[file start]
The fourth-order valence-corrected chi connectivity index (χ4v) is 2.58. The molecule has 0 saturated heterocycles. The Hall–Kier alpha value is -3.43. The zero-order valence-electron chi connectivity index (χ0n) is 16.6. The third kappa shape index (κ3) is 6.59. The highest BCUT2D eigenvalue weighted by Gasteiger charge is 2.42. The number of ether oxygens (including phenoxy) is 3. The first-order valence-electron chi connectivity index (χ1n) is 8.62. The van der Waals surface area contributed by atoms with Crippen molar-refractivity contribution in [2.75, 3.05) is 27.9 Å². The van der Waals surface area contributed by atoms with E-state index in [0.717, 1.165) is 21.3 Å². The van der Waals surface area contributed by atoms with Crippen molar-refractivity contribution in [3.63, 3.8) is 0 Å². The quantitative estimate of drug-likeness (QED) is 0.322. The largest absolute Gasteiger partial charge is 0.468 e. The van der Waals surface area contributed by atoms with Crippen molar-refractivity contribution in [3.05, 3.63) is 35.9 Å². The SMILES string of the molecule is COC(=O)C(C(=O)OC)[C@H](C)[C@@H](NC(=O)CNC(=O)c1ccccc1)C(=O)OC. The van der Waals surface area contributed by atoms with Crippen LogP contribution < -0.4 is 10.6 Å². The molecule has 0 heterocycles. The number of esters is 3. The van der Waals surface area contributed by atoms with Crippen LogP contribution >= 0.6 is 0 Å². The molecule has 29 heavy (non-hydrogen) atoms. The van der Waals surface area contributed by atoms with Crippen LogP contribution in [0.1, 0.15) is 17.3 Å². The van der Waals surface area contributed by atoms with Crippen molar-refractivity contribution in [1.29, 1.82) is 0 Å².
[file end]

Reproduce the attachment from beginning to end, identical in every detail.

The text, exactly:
The fourth-order valence-corrected chi connectivity index (χ4v) is 2.58. The molecule has 0 saturated heterocycles. The Hall–Kier alpha value is -3.43. The zero-order valence-electron chi connectivity index (χ0n) is 16.6. The third kappa shape index (κ3) is 6.59. The highest BCUT2D eigenvalue weighted by Gasteiger charge is 2.42. The number of ether oxygens (including phenoxy) is 3. The first-order valence-electron chi connectivity index (χ1n) is 8.62. The van der Waals surface area contributed by atoms with Crippen molar-refractivity contribution in [2.75, 3.05) is 27.9 Å². The van der Waals surface area contributed by atoms with E-state index in [0.717, 1.165) is 21.3 Å². The van der Waals surface area contributed by atoms with Crippen molar-refractivity contribution in [3.63, 3.8) is 0 Å². The quantitative estimate of drug-likeness (QED) is 0.322. The largest absolute Gasteiger partial charge is 0.468 e. The van der Waals surface area contributed by atoms with Crippen molar-refractivity contribution in [3.05, 3.63) is 35.9 Å². The SMILES string of the molecule is COC(=O)C(C(=O)OC)[C@H](C)[C@@H](NC(=O)CNC(=O)c1ccccc1)C(=O)OC. The van der Waals surface area contributed by atoms with Crippen LogP contribution < -0.4 is 10.6 Å². The molecule has 0 heterocycles. The number of esters is 3. The van der Waals surface area contributed by atoms with Crippen LogP contribution >= 0.6 is 0 Å². The molecule has 29 heavy (non-hydrogen) atoms. The van der Waals surface area contributed by atoms with Crippen LogP contribution in [0.1, 0.15) is 17.3 Å². The van der Waals surface area contributed by atoms with Crippen molar-refractivity contribution in [1.29, 1.82) is 0 Å².